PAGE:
This review may contain spoilers
After the end of the first season, viewers of the show questioned why the return of the V’s, or for the matter the show itself, mattered.
More questions were uncovered than were answered. In this season’s second episode “Serpent’s Tooth,” they finally decided to give viewers some answers in order to entice them.
The answers were entwined with two major themes. The first centered on humanity, or more exactly what makes humans strong. Anna (Morena Baccarin) is consumed by this question in her quest. The second dealt with taking action, which Erica (Elizabeth Mitchell) and her Fifth Column cohorts dealt with on Earth. Both themes may be underlining the trajectory of the entire season.
The question of whether or not the soul exists is an incredibly human question. Due to the diverse nature of the characters, the show got to explore how each one sees it. However, the best explanation came not from Father Jack (Joel Gretsch) or any other human. It came from Diana (Jane Badler) hidden in the belly of the ship betrayed by her daughter Anna.
Diana was overthrown because of her human emotions. Of course Anna would look to her for an explanation for her own. At least the credit was given that for all of mankind’s faults that there is a strength that maybe baffles aliens.
In their talks, it was finally revealed why Anna was taking over Earth. It will be turned into a breeding ground because it is the last resort for the V’s. Finally, the explanation of Ryan’s (Morris Chestnut) baby, the new information about Erica and Tyler (Logan Huffman), and the reason for the red rain has been given.
On Earth, humans finally stood up and took action. That action against the V’s was violent, and yet it satisfied those who could not be passive anymore. Perhaps the focus on this theme was in answer to critics who panned the show, and specifically the Fifth Column, as doing nothing but talking instead of taking action.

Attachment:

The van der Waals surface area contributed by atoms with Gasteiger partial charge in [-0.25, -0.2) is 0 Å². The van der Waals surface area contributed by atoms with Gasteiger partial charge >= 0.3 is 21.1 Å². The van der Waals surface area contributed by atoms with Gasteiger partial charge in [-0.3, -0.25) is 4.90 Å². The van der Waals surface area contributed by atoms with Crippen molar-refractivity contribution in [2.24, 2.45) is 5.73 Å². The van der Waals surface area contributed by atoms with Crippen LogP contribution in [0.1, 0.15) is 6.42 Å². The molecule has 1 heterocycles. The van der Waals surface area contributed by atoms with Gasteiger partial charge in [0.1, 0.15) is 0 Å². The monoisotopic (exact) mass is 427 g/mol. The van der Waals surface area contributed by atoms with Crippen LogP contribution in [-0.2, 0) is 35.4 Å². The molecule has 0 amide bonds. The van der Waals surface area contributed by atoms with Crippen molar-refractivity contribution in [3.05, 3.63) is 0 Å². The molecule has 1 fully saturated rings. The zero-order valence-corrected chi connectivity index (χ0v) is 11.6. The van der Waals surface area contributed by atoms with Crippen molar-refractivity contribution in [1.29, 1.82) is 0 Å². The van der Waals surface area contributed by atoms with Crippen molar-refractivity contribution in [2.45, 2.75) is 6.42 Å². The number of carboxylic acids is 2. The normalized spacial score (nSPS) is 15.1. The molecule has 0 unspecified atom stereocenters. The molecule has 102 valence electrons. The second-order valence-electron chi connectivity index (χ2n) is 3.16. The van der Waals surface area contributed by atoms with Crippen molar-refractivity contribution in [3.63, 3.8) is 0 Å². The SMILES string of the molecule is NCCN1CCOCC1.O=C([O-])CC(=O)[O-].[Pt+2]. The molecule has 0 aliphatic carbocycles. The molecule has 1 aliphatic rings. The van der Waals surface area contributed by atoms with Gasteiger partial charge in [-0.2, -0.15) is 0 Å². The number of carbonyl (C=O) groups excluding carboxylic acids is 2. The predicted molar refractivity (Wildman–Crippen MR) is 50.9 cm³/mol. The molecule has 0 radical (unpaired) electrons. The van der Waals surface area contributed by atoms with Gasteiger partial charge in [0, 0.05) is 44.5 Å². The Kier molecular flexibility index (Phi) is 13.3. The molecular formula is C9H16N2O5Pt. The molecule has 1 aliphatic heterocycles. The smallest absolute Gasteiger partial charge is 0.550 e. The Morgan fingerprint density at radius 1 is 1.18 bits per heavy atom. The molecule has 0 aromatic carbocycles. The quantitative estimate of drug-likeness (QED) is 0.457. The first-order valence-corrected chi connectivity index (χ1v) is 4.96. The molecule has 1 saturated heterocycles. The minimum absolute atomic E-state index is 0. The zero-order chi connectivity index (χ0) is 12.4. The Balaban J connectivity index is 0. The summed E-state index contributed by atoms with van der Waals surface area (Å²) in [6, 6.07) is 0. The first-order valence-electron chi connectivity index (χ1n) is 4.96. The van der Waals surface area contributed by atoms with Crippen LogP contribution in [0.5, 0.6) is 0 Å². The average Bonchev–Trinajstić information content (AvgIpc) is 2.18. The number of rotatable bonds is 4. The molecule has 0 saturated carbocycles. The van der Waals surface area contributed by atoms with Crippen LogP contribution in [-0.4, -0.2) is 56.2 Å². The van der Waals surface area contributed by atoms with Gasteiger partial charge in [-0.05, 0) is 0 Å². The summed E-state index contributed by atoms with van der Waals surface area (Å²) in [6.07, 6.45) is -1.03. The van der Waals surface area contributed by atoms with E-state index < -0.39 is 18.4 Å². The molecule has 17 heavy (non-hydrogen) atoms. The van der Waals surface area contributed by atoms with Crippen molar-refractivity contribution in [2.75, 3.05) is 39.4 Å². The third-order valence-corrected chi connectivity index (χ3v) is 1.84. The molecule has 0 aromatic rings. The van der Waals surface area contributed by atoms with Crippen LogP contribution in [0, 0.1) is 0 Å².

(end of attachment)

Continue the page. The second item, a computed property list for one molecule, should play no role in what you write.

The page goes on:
Different characters wanted to take action for different reason. Perhaps Chad (Scott Wolf) had the most reason to want to do something, but he was told to stay with the status quo for connections. But it was his own connections to the V that threatened his own life.
In the middle of both themes was Ryan. His struggle between being a V and rejecting Anna spoke to both humanity with souls and taking action. While he had the most reason to take action, his own emotions eventually drove his actions and decisions.
In the end, “Serpent’s Tooth” revealed many characters who are double agents to be watched. While it answered many questions, the episode may have also outlined what will drive the action of the show from now until the end of the season.
Points of Interest
1. The long awaited mouse-eating scene was finally revealed in “Serpent’s Tooth”. For those who may have thought that the special effects were slightly cheesy, you should check out the original scene from “V” where Diana does the same thing. It was very reminiscent of both.
2. Speaking of being reminiscent, the big scene stealer award goes to Jane Badler for her return as Diana. Sometimes bringing back old cast members to a reboot of a show is a publicity stunt that fails. This time, Diana is an integral part of revealing Anna’s intentions as well as serving as a perfect foil and example of what will happen in the end.
3. More of the actual look of the V’s was revealed in the special effects. The CGI effects integrated with the actors looks more sophisticated than in the original series. It does allow for a better blend of both when the V is revealed underneath the human skin.
Giving answers is something the show should have done before the end of the first season. Giving them in the first couple of episodes of the second season may prove to be a risky hail mary in saving the show from cancellation.
Either way, at least the viewers have a better understanding of Anna and her reasons. In some ways, it makes her an even better villain as it shows how truly vulnerable she is.
What Didn’t Work
Did anyone else notice how many coals Anna has in the fire? Between talking to her mother, dealing with Lisa and Tyler, trying to win back Ryan, rebooting Joshua (Mark Hildreth), and trying to isolate and kill the soul, she has a lot on her plate.
With a large ensemble cast, the show needs to be careful of how many side roads of plot they send the viewers on. If the writers handle things well, the more complicated plot could pay off huge in the end. Or it could lead the show to its end. Time and ratings will tell.
Giving Credit Where Credit Is Due
“Serpent’s Tooth” was written by Steve Shill. It was directed by Gregg Hurwitz.